If you must go on a seven-game road trip that probably will determine the fate of your season, you might as well start it with all the comforts of home. That is exactly the way it worked out for the Knicks, who treated the Nets’ court as if it were their own living room and, for a change, looked comfortable with a lead, too.
“It’s almost like playing at home,” Kristaps Porzingis said Monday afternoon after the Knicks recovered from a demoralizing ending the previous day with a strong finishing kick, blitzing the Nets in the fourth quarter for a 119-104 victory.
The winners basically gave themselves quite a send-off for six more games much farther away from Madison Square Garden, earning a chant of “Let’s Go Knicks” from many in the Barclays Center sellout crowd of 17,732 on Martin Luther King Jr. Day.
“Obviously, the court is different, but the fans, they’re pretty amazing. It feels like we’re playing at home. It was a good atmosphere today,” said Porzingis, who scored 26 points as the Knicks took the sting out of remembering how they had blown a 19-point lead and lost to the Pelicans in overtime at the Garden on Sunday afternoon.
The Nets were coming off a spirited effort in Washington on Saturday, when they recovered from a 23-point deficit to force overtime, and seemed headed toward another comeback. When DeMarre Carroll (22 points) made a jump shot at the third-quarter buzzer, they were within two after having trailed by 14 earlier in the period. But ultimately, they fell short. That was true literally because the Knicks’ frontcourt consistently kept the Nets from attacking the basket with much confidence or effectiveness.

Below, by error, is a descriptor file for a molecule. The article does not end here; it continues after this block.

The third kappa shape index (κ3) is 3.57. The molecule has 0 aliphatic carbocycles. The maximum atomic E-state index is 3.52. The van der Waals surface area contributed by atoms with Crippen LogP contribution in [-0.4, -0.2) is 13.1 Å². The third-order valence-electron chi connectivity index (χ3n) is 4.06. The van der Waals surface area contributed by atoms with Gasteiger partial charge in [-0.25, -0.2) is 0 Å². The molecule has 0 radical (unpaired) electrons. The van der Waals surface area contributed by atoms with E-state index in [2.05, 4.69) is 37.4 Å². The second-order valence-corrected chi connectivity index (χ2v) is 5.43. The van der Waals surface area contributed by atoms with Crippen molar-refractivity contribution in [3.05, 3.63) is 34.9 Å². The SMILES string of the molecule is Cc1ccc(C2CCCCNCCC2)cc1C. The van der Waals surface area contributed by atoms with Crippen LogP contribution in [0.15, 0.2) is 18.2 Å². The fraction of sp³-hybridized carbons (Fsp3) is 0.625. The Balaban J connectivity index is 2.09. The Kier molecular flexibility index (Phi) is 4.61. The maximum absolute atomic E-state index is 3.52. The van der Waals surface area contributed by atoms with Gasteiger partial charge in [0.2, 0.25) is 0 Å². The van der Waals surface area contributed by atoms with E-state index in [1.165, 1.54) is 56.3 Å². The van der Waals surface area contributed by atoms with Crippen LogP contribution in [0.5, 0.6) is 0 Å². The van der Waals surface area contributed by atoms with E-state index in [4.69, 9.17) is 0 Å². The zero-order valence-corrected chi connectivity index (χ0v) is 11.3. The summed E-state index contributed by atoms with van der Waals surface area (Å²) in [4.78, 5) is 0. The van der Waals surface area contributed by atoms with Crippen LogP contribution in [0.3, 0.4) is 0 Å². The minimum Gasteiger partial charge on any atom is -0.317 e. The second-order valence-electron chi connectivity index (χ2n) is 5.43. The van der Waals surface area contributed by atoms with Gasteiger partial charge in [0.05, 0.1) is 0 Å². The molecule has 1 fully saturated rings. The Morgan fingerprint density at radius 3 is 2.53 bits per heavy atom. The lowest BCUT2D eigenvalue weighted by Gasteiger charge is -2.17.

“I thought they did a great job waiting for us at the rim on our drives,” Nets coach Kenny Atkinson said. “But we do have to do a better job of kicking it out. If they have two guys waiting for us at the rim, we have to make that extra pass.”
Then again, it was not all a matter of size. “A lot of it was [Michael] Beasley,” Atkinson said. “I guess he’s a strong guy but he’s no 7-footer, so we should be able to match up with them, even when we go quote-unquote small.’”
Beasley had the Knicks contingent roaring as he scored 16 of his 23 points in the fourth quarter, including a three-point play that capped an 11-0 period-opening run that effectively ended the game. “We rallied up,” Beasley said. “They had 39 points in the third quarter, which is unacceptable. So Coach had a few words with us and we responded.”
The Knicks, who had lost 10 of their last 12, have won all three games against the Nets this season. Atkinson had said before the game that he relishes the thought of an all-New York City playoff series, adding, “I think we’re both desperate to get there. I think we’re climbing, we’re clawing.”
But the standings indicate that prospect is a long way off. Nets guard Caris LeVert said, “We’ve just got to play harder as a team and do better on the defensive glass. I feel like we did good for three quarters. The fourth quarter, we kind of let up.”
Nothing about this was as memorable as the Trent Tucker Game — clinched with Tucker’s three-pointer with a tenth of a second left on Martin Luther King Jr. Day in 1990 — but Porzingis pointed out that it did have its share of spectacular plays, mostly blocks and dunks. He insists it always is that way when the Knicks play the Nets. “I don’t know, it’s just fun to watch,” he said.
With the Garden hosting the Grammy Awards on Jan. 28, the schedule got jammed up this week and the Knicks did not play at home on the King national holiday for the first time since 1986. But they gave themselves a good start to their road trip.
“I don’t know,” Enes Kanter said with a smile, “if it counts as a road game.”